Because of the difference in the meshing action, the lubrication of worm gearing is a more complex problem than for other types of gearing (Fig. 10.1). Due to the side-slide an effective lubricant film is not formed as with helical, bevel, or spur gearing. The direction of the slide and roll is a separate action from the direction of movement of the line of contact. The line of contact movement takes place from the tips to the roots of the driven gear teeth. This action forces the lubricant into a smaller area and then a wiping action and squeezing of the oil takes place. The formation of a thick film is hindered by the slow speed of the worm wheel. A high sliding velocity is produced by the rotating worm's faster speed. As the velocity increases the oil film is better able to support the load with a corresponding decrease in friction. There is only a brief period of contact at any part of the tooth, a combination of rolling and sliding action, the direction is parallel to the line of contact.
When the direction of slide is at right angles to the line of contact, as with the globoidal worm, an oil wedge is more readily formed. The selection of lubrication properties for globoidal worm gears are, however, complicated by the existence of an oil pocket between the tooth faces bounded by the contact lines. Cylindrical worm gearing produced with an oil entry gap and assembled with contact on the leaving side assists entry of the lubricant (Fig. 10.1). Contact in globoidal worms tends to the entry side which complicates the ingress of lubricant. The contact pattern shows the clearances gradually diminishing from entry to the contact area. The entry gap is achieved by machining on design centers with a modified hob profile, whose diameter is that of the worm plus two clearances. The more the oversized hob profile, the larger the clearance and the smaller the contact pattern. Flycutters work in much the same manner, if the cutter has a radially adjustable blade it is moved outwards to the desired location.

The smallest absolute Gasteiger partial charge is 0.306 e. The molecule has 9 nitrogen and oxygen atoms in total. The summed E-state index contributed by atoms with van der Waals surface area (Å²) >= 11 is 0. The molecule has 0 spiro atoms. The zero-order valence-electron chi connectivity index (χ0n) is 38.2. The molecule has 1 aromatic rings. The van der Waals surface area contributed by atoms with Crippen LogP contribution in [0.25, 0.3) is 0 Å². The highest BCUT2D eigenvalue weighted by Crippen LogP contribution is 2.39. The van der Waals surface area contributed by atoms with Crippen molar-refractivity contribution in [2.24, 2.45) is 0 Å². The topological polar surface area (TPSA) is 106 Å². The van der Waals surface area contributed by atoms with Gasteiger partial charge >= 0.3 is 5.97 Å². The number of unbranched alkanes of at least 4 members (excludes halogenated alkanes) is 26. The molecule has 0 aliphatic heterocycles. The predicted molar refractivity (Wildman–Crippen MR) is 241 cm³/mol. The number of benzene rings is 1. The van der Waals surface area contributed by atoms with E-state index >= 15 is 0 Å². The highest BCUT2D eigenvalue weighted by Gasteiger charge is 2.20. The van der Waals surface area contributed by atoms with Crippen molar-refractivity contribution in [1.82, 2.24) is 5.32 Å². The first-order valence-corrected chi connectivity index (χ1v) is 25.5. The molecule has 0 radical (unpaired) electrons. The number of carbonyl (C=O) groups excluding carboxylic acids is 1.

When there is sliding between two components the surfaces that rub against each other cause destructive damage unless separated by an oil film. This film will be influenced by the worm sliding speed and the viscosity. Lubrication between any two surfaces that have relative motion consists of either a thick film (hydrodynamic) or thin film (boundary). To provide conditions for a thick film, gears must be provided with a localized bearing pattern by selection of the geometry with associated data. Thick film lubrication is impossible to maintain when the surfaces are between a worm and wheel. A worm gear's performance is effected by the oil film between the rubbing surfaces.